Given the possible effects of the global downturn on Australian emissions and the impact of other policies such as Australia's 20% renewable energy target it's unclear whether any significant change of Australia's energy sector will be driven by the CPRS up to 2020. If this is the case, emissions trading is likely to be the wrong policy.

It is difficult to ensure a scheme's effectiveness if the target represents only a small reduction from what is an inherently varying and uncertain large number - yearly Australian emissions. Such targets have flow-on effects on carbon price and volatility that adversely impact investor certainty in undertaking low emission investments - the price may fall to zero if the target is too weak as was seen in the first phase of the EU ETS.

There are also very significant participation costs for participants given the monitoring, reporting, verification and trading requirements within the scheme. Is it worth imposing such costs if you're not asking these market participants to actually do anything significant about their emissions for at least the next 10 years? And will the cashflow generated by the scheme do anything truly useful in transitioning the Australian economy, or see energy consumers paying more for Business-As-Usual?

Furthermore, the proposed CPRS will provide significant subsidies to large emitters through free permits. These subsidies go well beyond even those proposed in the earlier Green Paper - an estimated 25% or more of all emissions from so-called Energy Intensive Trade Exposed (EITE) industry potentially increasing to 45% in 2020. The chosen approach is perverse -emissions intensive industry will be subsidised to remain or even establish itself in Australia even if there would be lower global emissions should they locate in other countries with cleaner energy supplies. Furthermore, some of Australia's most polluting coal-fired power stations will be freely given almost 6% of the total permits over the first five years of the scheme. All of these free permits represent a lost opportunity to move financial flows towards creating a less carbon-intensive Australian economy.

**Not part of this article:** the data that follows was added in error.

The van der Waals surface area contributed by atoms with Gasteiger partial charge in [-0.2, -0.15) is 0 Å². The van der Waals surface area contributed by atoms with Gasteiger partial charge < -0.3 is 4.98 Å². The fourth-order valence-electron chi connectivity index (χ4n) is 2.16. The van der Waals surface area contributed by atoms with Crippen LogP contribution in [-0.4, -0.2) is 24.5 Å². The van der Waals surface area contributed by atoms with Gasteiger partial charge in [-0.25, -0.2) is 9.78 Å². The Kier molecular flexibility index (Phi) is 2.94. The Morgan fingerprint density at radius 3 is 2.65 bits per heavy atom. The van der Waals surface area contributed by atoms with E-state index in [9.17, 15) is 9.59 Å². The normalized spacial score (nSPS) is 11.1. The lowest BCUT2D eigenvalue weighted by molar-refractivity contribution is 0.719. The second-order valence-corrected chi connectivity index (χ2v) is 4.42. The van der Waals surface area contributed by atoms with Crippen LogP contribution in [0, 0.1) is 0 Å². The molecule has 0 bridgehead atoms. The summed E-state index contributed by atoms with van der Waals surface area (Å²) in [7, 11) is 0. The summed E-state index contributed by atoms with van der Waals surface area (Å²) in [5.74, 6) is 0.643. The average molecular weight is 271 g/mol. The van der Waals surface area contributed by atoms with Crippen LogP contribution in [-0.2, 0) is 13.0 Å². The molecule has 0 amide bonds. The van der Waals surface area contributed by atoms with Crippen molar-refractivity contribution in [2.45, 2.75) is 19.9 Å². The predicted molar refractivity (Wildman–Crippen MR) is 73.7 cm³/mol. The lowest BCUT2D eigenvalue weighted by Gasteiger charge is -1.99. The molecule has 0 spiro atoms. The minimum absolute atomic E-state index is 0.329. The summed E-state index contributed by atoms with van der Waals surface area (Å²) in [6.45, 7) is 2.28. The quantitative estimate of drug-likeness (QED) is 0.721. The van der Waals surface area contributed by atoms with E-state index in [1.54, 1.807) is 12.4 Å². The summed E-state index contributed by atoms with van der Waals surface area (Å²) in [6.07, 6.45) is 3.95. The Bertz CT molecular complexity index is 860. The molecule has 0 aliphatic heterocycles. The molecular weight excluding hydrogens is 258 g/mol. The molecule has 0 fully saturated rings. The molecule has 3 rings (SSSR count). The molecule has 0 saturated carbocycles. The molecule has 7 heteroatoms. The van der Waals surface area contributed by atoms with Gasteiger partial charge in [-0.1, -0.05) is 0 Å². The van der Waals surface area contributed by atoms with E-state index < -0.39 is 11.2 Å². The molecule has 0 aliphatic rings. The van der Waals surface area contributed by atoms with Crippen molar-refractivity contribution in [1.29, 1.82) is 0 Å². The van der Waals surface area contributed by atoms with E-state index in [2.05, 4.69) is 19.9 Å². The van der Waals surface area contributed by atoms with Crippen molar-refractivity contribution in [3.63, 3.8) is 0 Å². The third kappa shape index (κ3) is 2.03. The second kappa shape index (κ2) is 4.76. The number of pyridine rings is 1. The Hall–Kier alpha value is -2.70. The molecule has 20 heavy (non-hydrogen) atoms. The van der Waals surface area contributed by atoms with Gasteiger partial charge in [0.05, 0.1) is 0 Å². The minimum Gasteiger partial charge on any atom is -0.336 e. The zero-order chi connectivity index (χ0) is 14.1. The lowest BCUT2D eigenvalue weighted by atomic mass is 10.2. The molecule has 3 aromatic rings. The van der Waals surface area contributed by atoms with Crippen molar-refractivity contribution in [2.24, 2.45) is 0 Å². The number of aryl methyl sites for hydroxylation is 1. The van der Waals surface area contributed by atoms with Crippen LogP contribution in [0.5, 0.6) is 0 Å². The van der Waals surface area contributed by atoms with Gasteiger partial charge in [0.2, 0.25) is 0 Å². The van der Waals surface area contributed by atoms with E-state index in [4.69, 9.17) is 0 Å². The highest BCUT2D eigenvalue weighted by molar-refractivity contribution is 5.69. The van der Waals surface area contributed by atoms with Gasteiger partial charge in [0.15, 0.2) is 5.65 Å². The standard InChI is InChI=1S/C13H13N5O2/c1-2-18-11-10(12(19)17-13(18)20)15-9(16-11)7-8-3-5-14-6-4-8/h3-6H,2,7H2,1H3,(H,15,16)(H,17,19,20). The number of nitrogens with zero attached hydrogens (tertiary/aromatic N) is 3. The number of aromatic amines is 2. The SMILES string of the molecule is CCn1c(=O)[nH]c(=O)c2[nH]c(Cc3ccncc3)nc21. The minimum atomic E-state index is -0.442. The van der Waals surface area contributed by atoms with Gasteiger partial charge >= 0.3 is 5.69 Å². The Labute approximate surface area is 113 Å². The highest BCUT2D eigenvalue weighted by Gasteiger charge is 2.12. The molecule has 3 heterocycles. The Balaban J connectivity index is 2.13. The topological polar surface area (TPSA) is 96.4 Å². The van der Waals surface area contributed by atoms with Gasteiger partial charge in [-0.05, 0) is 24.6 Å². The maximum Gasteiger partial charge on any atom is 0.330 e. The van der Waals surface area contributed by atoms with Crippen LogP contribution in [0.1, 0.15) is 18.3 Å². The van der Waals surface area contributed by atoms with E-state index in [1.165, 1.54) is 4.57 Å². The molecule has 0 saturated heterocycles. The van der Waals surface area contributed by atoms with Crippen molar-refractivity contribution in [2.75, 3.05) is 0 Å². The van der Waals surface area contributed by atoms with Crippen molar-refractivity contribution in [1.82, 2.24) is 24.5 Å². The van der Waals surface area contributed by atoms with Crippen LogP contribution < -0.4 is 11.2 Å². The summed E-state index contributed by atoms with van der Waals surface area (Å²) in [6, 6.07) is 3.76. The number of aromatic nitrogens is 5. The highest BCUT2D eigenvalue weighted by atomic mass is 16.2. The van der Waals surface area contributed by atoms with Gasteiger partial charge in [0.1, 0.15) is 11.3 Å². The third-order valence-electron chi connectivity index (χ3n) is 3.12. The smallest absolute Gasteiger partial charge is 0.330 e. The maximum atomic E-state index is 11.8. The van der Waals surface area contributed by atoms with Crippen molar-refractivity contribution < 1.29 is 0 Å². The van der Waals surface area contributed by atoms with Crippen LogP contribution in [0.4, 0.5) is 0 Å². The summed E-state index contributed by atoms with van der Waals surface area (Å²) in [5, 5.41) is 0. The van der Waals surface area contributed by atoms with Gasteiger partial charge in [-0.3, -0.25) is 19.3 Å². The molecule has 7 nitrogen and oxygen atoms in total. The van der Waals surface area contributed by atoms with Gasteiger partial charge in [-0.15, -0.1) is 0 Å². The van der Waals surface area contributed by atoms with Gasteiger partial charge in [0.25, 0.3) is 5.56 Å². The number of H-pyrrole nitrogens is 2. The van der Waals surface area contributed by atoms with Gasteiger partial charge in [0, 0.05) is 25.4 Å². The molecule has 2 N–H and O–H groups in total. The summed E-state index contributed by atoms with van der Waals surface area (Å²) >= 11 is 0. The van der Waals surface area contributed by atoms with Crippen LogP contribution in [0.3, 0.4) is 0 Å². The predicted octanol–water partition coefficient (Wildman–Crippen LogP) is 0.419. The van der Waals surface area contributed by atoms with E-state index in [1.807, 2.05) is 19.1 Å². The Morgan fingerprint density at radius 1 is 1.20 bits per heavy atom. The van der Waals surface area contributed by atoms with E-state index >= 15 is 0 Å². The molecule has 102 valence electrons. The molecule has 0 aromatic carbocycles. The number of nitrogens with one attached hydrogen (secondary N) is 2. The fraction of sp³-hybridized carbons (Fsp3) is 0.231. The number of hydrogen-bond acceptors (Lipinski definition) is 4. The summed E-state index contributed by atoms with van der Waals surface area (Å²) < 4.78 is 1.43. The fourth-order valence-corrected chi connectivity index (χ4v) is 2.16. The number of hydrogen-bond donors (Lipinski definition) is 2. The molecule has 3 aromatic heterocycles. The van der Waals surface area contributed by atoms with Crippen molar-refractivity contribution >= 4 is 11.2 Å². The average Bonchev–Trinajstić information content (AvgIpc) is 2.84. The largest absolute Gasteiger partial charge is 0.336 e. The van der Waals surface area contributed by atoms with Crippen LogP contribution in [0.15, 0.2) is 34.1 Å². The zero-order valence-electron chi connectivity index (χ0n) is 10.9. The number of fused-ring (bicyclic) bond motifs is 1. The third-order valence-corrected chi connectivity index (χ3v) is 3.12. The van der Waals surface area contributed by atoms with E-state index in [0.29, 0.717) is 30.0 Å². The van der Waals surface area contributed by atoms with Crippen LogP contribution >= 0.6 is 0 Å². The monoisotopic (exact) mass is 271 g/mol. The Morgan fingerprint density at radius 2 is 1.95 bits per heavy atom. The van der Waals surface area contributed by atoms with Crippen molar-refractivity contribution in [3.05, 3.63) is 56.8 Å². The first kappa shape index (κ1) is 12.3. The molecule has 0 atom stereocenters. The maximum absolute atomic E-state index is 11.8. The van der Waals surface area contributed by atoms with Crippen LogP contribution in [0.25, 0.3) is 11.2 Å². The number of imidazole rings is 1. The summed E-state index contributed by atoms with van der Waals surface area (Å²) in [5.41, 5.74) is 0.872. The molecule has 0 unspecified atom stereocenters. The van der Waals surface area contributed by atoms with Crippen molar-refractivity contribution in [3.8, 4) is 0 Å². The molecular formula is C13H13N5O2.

In all these regards the weak proposed Australian targets for 2020 undermine the case for the CPRS. There are other policy options that don't involve such a significant reporting and compliance burden, can direct cashflow only to activities that reduce emissions while not locking in subsidies to large emitters. It might be argued that emissions trading with a soft start will still provide a framework for stronger efforts later. Perhaps. However, the history of these types of policies is that poor initial design choices can prove very hard to get rid of, and so-called transitional arrangements create a sense of entitlement that can be hard to remove. The Government's flawed scheme design doesn't inspire much confidence in this regard.

Transforming the Australian economy for a carbon constrained world will almost certainly require a price on carbon amongst many other policy interventions. Emissions trading or carbon taxes are both options and have their strengths and weaknesses. However, weak targets and emissions trading are almost certainly a poor mix. Given apparent political realities at present, as reflected in the Government's chosen national targets and flawed CPRS design, a comprehensive set of targeted policies addressing specific emissions reduction opportunities might therefore prove a more effective and efficient policy response for now. Such policies would include regulation and targeted taxes on key emitters and energy consumers, and directed cash flows to support energy efficiency and low-carbon supply-side investments. A broad suite of policies are going be required regardless, and we don't yet appear to have the necessary governance in place to either establish national targets consistent with the climate science and global equity considerations, or implement an effective CPRS.